Casper Trib blasts delisting – Environmental groups aren’t the only ones crying wolf over the Wyoming delisting. The Casper Star Tribune, the state’s largest daily newspaper, published a scathing editorial this week criticizing the state’s insistence on pursuing a management plan that includes a kill-at-will predator zone. Here’s what they said:
“But the bottom line is that Wyoming could put an end to the legal battle at any time and begin effectively managing the species without the fear of renewed federal intervention if it would withdraw its predator policy and make wolves trophy game in the entire state.”
Unfortunately, it’s too late now. Barring some unforeseen miracle, open season on wolves in the predator zone will start Sept. 30 and the regulated hunting season in the trophy game area will begin on Oct. 1.
Wedge Pack back under fire – That didn’t take long. Less than a week after Washington’s Wedge Pack was given a reprieve from a kill order, they were implicated in yet another livestock attack. Only this time, it looks like they might actually be guilty.
We’re still concerned that the state is being too hasty in their decision to kill wolves in response to possible conflicts with livestock. But the evidence in this most recent incident does appear to implicate the wolves. Two injured calves were found with bite marks on their hamstrings, usually a clear indication of an attack by wolves. As a result, the state has again issued a kill order for up to four wolves in the pack.
It’s too bad the state spent so much time investigating false claims of wolf predation when they could have been out preventing conflict. We’d much rather see them focusing their efforts on helping ranchers implement nonlethal deterrents. Otherwise, the cycle of depredation and wolf removals is likely to continue. Finding better ways for livestock and wildlife to coexist is the only real long-term solution.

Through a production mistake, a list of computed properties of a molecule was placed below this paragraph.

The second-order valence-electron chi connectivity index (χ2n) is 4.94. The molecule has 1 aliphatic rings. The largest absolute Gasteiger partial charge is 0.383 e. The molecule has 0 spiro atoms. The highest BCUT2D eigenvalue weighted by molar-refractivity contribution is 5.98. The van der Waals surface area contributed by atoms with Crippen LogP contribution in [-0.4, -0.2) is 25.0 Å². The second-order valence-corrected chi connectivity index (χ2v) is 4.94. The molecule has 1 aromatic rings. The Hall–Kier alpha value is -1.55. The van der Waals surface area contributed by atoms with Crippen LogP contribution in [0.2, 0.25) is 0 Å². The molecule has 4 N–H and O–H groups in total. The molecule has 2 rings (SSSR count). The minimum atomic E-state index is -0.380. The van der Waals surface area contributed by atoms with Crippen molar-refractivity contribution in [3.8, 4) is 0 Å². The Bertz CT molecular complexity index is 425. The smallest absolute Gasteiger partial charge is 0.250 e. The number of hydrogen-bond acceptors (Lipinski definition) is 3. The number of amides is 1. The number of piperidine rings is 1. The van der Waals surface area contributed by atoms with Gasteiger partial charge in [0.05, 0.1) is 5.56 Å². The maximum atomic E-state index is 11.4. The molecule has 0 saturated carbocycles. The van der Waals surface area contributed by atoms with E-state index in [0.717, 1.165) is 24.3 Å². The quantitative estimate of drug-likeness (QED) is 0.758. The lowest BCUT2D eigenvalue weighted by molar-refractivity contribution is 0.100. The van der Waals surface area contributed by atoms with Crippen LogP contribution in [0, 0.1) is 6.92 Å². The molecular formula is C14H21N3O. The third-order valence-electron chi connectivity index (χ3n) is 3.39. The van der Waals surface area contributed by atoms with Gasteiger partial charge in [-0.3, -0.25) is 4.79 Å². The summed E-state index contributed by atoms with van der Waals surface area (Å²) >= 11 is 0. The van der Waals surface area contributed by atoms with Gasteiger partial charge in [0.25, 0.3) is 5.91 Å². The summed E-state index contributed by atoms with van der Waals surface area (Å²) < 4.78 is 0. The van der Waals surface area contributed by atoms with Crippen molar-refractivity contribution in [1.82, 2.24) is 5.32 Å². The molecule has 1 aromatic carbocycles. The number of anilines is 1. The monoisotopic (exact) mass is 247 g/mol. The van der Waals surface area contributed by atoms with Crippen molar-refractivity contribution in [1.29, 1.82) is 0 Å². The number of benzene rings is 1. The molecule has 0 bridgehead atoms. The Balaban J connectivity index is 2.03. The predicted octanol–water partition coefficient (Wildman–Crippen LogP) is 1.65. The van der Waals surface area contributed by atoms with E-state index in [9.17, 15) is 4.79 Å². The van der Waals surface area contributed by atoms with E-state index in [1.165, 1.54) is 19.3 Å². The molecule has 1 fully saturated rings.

Read more about the Wedge Pack in the Seattle Times.
Montanans down on wolves – We have our work cut out for us. A recent poll conducted by Montana Fish, Wildlife and Parks shows tolerance for wolves is dropping in the state. (See full report in the Billings Gazette). The results should be interpreted with a grain of salt, especially since those who dislike wolves are probably the most likely to respond to such a survey. But years of anti-wolf hysteria have clearly influenced public opinion.
That just means we have to redouble our efforts to remind all Americans why wolves are a valuable part of our wildlife heritage. Wolves help create a healthier environment by keeping prey species in check and allowing a greater diversity of plant and animal species to flourish. Further, they provide a boon to local economies through increased eco-tourism. Perhaps most importantly, the return of wolves gives us all a chance to experience the true majesty of America’s wilderness, complete with all its magnificent creatures.
Lone wolf stalks wildfire for food – OR-7 is still on his own in Northern California, but he’s getting awful clever. State biologists monitoring his movements found him within a mile of a large forest fire, on the lookout for smaller prey trying to escape the heat. Read more in the San Francisco Chronicle.